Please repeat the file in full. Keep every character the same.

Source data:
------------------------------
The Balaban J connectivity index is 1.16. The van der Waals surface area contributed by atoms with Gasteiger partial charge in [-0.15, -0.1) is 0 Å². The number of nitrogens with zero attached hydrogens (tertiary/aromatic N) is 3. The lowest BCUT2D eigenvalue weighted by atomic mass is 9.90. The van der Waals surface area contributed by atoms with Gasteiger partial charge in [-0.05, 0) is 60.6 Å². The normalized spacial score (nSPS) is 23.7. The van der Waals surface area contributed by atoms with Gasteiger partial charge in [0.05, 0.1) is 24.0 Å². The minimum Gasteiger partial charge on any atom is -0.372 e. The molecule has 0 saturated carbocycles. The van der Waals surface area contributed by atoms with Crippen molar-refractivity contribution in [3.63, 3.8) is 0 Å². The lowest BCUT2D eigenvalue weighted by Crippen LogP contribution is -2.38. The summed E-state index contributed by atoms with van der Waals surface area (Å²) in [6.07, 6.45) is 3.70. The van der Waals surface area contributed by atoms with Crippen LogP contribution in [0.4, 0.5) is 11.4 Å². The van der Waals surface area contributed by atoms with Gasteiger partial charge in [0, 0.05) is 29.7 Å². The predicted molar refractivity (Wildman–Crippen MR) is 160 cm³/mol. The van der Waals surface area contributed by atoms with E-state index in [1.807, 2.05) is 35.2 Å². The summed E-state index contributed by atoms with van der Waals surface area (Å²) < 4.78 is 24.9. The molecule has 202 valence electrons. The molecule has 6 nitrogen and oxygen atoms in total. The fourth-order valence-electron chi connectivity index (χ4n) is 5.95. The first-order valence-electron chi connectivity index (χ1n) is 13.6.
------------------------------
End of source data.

The Balaban J connectivity index is 1.16. The van der Waals surface area contributed by atoms with Gasteiger partial charge in [-0.15, -0.1) is 0 Å². The number of nitrogens with zero attached hydrogens (tertiary/aromatic N) is 3. The lowest BCUT2D eigenvalue weighted by atomic mass is 9.90. The van der Waals surface area contributed by atoms with Gasteiger partial charge in [-0.05, 0) is 60.6 Å². The normalized spacial score (nSPS) is 23.7. The van der Waals surface area contributed by atoms with Gasteiger partial charge in [0.05, 0.1) is 24.0 Å². The minimum Gasteiger partial charge on any atom is -0.372 e. The molecule has 0 saturated carbocycles. The van der Waals surface area contributed by atoms with Crippen molar-refractivity contribution in [3.63, 3.8) is 0 Å². The lowest BCUT2D eigenvalue weighted by Crippen LogP contribution is -2.38. The summed E-state index contributed by atoms with van der Waals surface area (Å²) in [6.07, 6.45) is 3.70. The van der Waals surface area contributed by atoms with Crippen LogP contribution in [0.4, 0.5) is 11.4 Å². The van der Waals surface area contributed by atoms with Gasteiger partial charge in [0, 0.05) is 29.7 Å². The predicted molar refractivity (Wildman–Crippen MR) is 160 cm³/mol. The van der Waals surface area contributed by atoms with E-state index in [1.807, 2.05) is 35.2 Å². The summed E-state index contributed by atoms with van der Waals surface area (Å²) < 4.78 is 24.9. The molecule has 202 valence electrons. The molecule has 6 nitrogen and oxygen atoms in total. The fourth-order valence-electron chi connectivity index (χ4n) is 5.95. The first-order valence-electron chi connectivity index (χ1n) is 13.6.